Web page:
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Re: Declarative constraints in practical terms

From: dawn <dawnwolthuis_at_gmail.com>
Date: 27 Feb 2006 15:59:46 -0800
Message-ID: <1141084786.447746.273410@u72g2000cwu.googlegroups.com>

Mikito Harakiri wrote:
> ralphbecket_at_gmail.com wrote:
> > Rougly speaking, a declarative logic language should
> > - not have side effects;
> > - be order independent (i.e., respect the commutativity
> > of conjunction and disjunction and be sound w.r.t.
> > negation, if supported); and

I'm not sure I fully understand this -- can you provide an example of how an imperative language would not meet this requirement?

> > - functions (if any) should be referentially transparent.

So you cannot write functions that take keyboard input, right? How would a declarative language take user input?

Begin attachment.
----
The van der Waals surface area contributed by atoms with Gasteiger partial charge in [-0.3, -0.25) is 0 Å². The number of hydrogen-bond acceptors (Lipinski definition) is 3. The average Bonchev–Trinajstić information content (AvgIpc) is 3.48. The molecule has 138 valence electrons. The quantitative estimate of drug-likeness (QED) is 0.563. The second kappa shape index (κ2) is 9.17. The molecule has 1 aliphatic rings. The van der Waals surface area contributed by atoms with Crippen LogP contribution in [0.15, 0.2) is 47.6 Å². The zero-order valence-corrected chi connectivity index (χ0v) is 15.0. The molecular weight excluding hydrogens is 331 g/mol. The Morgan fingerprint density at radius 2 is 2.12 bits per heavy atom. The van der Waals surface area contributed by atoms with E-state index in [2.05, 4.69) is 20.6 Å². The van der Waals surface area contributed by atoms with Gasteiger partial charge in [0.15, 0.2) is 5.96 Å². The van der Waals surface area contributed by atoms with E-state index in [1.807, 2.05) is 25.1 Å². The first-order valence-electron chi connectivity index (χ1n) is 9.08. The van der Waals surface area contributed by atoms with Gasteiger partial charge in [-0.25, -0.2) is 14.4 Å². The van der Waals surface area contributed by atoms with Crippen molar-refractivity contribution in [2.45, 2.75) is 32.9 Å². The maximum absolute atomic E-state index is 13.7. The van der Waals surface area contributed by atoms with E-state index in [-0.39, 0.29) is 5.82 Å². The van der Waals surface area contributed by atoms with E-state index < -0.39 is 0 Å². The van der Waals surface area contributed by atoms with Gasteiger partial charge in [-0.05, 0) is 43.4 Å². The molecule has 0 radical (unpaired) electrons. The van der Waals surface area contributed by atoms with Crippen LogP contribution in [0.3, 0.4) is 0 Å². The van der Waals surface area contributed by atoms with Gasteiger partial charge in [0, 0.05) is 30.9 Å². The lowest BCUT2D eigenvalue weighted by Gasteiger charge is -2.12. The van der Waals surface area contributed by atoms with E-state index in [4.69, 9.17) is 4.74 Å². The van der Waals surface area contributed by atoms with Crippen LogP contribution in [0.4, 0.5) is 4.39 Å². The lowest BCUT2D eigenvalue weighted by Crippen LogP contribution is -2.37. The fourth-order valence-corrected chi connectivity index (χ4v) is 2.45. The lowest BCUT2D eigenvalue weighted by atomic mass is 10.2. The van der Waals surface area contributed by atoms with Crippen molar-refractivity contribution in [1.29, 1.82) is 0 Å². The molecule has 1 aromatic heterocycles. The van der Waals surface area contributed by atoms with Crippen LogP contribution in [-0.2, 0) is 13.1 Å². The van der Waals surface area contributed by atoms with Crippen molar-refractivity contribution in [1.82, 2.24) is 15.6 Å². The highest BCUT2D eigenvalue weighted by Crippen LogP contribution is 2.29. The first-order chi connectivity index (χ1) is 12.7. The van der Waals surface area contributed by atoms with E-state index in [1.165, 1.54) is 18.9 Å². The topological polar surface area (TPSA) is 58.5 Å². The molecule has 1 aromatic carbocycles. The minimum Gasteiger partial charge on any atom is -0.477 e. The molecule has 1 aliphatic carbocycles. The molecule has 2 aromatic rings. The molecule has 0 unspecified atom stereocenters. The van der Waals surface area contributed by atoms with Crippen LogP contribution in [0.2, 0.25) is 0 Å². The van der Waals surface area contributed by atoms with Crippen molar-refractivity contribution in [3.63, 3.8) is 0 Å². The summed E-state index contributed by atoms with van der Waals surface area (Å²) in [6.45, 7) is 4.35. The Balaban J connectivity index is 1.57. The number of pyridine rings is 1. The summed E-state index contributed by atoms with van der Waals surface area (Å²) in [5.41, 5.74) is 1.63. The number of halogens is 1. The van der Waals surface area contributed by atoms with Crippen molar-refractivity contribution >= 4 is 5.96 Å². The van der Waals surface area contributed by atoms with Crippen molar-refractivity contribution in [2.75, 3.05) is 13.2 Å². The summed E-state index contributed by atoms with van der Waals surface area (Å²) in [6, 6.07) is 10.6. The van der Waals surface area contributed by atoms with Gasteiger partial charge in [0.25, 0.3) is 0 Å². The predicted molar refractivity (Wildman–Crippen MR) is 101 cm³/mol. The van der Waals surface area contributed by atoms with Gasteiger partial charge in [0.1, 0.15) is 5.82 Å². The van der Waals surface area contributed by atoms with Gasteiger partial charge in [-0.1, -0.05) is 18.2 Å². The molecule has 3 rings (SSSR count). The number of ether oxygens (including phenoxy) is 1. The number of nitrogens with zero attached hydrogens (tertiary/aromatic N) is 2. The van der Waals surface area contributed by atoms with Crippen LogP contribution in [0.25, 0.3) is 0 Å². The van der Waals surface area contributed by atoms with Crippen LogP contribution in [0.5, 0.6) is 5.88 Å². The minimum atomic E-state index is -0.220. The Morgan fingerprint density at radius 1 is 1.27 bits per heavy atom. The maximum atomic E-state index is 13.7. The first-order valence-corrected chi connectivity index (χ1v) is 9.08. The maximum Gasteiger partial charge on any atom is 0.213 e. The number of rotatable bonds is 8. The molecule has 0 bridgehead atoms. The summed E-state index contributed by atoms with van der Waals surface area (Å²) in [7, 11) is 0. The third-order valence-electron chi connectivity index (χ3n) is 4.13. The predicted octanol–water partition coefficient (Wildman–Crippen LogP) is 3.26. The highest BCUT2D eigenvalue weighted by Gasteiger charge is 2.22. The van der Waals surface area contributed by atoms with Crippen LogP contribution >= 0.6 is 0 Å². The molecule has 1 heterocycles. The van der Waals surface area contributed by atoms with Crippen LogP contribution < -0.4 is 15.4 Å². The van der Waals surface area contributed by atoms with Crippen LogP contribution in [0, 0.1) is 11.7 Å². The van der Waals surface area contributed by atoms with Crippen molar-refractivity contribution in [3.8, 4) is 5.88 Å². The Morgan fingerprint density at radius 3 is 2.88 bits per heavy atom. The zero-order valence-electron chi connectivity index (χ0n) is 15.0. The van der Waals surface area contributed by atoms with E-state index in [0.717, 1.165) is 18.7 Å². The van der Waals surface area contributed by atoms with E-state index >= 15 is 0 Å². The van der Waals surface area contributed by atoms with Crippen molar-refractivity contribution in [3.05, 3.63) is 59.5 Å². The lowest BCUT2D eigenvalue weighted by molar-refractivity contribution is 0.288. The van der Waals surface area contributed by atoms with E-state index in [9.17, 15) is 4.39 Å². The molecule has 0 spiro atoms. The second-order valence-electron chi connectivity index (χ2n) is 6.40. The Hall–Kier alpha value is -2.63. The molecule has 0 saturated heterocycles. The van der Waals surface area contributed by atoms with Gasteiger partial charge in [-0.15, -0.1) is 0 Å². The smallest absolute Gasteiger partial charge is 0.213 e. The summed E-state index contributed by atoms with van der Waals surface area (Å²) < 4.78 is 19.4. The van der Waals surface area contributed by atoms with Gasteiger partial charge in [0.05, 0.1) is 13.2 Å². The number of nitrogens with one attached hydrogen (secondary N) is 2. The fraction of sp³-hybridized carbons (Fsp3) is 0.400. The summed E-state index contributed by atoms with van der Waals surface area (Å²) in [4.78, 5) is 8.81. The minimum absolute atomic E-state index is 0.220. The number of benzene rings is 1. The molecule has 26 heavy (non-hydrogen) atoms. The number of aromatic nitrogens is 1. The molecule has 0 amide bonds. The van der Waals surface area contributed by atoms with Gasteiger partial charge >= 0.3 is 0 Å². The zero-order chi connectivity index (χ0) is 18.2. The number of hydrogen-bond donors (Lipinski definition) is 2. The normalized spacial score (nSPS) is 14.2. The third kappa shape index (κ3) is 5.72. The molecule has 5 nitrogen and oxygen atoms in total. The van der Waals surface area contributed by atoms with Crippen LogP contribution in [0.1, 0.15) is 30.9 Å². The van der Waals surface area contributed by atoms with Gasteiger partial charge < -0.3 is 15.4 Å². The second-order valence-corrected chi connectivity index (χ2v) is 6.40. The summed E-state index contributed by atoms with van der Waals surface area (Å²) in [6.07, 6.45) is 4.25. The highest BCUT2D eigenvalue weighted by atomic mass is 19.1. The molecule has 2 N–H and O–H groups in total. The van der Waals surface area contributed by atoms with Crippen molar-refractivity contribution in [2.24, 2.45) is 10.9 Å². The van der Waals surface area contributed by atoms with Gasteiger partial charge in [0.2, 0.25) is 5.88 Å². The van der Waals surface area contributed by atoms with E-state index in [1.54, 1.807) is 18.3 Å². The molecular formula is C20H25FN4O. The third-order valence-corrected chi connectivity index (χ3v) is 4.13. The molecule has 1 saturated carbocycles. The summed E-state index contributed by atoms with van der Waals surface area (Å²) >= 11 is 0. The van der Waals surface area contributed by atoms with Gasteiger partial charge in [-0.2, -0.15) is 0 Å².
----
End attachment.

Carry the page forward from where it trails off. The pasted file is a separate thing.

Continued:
> > Have a look at Mercury for an example of a pragmatic,
> > general purpose, high performance declarative
> > programming language.
>
> In a truly declarative language predicates shouldn't have the "mode"
> declarations

Now I'm trying to sort out the difference between declarative and imperative as well as the reason I would want to use one over the other.

All declarative languages have these features that are not found in imperative languages:

Would the list completing this sentence be Ralph's list above?

--dawn Received on Mon Feb 27 2006 - 17:59:46 CST

Original text of this message

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